In the Roman Catholic, Orthodox and in many Protestant churches, the Triduum is the deepest and most somber period of the Christian calendar. Not technically a part of Lent, it is three days of Holy Week: Holy Thursday (Maundy Thursday), Good Friday, and Holy Saturday. I will describe these from the Catholic perspective, since that's what I'm most familiar with.

Holy Thursday commemorates the Last Supper and the Agony in the Garden of Gethsemane (Where Jesus prayed all night and asked God to 'take this cup from Me'), and consequentially coincides with the Jewish Passover. The Passion of Christ is read through again during the Gospel, but I don't believe it's as long as the version read on Palm Sunday, the beginning of Holy Week. The Last supper is commeorated by the washing of the feet of twelve parishoners, to represent the washing of the feet of the Twelve Apostles, a very important gesture in Middle Eastern Culture at this time. The Holy Thursday celebration ends with a Benediction ceremony and a stripping of the altar and emptying of the tabernacle. The church empties in silence, and the most somber period has begun. Sometimes, a Passover Seder supper is celebrated immediately after the mass.

Good Friday is another very somber day, a day of fasting. The death of Christ is always celebrated at 3 pm, the time the Gospel tells us that He said 'into Your hands I commend my spirit' and breathed his last. The service is not a mass, for teh Eucharist is not celebrated. Communion is given out, but it has to have been consecrated the night before. A procession goes about the church, with the Cross and incense, with the words 'Behold behold, the wood of the Cross, on which is hung our Salvation' sung at intervals, followed by a kissing of the feet on the Cross. That night the Stations of the Cross are usually held.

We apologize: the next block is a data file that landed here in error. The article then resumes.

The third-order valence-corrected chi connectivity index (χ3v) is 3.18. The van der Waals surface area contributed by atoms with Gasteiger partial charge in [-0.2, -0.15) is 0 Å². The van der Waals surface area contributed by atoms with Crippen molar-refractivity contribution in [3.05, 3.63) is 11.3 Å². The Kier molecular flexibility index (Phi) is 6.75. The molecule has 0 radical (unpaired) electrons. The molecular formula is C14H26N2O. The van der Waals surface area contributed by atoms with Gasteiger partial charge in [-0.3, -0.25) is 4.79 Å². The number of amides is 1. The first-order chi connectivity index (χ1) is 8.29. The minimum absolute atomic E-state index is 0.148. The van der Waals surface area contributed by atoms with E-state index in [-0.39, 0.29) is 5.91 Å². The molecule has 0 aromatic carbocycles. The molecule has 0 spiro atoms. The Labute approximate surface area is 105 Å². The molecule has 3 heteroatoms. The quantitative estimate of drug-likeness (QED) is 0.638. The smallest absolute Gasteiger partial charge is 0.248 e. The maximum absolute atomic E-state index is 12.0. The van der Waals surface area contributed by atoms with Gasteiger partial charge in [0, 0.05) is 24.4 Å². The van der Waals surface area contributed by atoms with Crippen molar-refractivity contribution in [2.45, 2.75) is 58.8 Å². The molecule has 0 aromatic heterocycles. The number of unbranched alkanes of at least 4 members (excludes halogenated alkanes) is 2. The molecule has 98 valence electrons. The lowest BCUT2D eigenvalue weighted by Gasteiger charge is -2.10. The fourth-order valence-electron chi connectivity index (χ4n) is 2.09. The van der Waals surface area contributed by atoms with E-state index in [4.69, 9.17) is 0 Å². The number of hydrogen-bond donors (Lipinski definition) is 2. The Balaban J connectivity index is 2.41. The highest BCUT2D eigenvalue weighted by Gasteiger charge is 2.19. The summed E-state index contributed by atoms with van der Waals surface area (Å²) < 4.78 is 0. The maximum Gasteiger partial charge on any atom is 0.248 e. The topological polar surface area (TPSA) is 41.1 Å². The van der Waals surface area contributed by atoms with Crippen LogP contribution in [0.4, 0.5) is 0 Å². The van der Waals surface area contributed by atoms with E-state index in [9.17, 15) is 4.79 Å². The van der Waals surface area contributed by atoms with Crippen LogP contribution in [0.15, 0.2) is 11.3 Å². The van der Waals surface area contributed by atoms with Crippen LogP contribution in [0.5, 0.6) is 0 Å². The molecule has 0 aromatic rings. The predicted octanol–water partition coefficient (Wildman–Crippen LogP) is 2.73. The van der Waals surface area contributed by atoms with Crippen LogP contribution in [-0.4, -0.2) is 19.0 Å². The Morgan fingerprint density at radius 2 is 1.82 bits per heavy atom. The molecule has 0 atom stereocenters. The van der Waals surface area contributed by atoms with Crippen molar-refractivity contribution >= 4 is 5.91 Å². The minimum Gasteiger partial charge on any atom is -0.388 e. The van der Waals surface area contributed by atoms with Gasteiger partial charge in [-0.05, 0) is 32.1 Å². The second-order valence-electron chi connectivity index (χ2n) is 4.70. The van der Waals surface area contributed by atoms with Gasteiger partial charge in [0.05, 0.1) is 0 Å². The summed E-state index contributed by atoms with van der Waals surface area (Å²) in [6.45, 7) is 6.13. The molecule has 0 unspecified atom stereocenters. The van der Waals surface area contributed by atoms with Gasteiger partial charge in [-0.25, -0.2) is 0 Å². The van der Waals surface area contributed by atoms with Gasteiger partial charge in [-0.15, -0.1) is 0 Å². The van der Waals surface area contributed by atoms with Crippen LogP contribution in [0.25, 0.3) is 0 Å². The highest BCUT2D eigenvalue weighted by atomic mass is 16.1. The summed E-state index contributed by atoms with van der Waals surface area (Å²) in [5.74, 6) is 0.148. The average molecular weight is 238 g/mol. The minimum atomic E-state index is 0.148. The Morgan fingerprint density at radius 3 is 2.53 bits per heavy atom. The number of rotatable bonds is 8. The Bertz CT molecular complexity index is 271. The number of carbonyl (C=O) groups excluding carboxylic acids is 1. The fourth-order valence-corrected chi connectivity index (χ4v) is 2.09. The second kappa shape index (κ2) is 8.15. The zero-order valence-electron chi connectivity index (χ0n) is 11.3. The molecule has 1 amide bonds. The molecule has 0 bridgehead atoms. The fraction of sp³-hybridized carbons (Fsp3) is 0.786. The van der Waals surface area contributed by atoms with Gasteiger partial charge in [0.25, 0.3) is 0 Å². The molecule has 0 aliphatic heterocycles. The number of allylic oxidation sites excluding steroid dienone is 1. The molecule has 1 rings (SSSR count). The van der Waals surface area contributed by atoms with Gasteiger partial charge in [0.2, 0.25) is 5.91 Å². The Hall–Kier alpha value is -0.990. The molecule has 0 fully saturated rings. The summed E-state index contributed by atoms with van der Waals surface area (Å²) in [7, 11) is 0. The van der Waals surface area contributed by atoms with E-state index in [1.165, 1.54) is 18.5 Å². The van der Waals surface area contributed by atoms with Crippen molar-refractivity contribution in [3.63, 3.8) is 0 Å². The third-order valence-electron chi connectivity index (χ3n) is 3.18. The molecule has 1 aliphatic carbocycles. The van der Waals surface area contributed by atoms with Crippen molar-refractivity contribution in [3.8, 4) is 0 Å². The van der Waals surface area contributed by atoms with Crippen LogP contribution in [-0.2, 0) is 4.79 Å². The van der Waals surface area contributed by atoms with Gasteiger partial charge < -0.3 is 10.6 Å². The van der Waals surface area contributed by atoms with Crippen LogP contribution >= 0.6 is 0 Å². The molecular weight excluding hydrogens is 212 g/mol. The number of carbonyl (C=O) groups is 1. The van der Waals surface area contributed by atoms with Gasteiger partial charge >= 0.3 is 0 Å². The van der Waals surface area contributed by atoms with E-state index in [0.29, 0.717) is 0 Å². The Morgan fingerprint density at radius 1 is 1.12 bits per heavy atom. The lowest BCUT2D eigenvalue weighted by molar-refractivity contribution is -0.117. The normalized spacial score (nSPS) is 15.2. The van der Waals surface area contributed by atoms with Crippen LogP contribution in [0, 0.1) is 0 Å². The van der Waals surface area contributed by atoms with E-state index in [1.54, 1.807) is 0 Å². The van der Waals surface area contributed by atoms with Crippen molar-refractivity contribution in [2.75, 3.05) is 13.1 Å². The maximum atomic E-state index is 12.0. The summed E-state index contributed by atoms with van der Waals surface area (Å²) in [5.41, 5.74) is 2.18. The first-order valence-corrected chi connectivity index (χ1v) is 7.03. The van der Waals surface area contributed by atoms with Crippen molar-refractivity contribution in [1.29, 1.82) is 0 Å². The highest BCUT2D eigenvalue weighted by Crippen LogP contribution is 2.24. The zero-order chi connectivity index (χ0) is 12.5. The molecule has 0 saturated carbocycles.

Holy Saturday is the day of the most beautiful and longest of all the Catholic Masses. It begins with all of the lights in the church extinguished, and the Pascal Candle is lit, from which among lots of joyous singing individual candles are lit, illuminating the whole church. It is at this mass that the Litany of the Saints is sung, and it is at this mass that new converts to Catholicism are officially baptized and confirmed as Catholics. The Eucharist is once again celebrated, and the mass ends in joyous celebration: Easter is here, Christ has risen. So ends the Triduum and Easter season starts.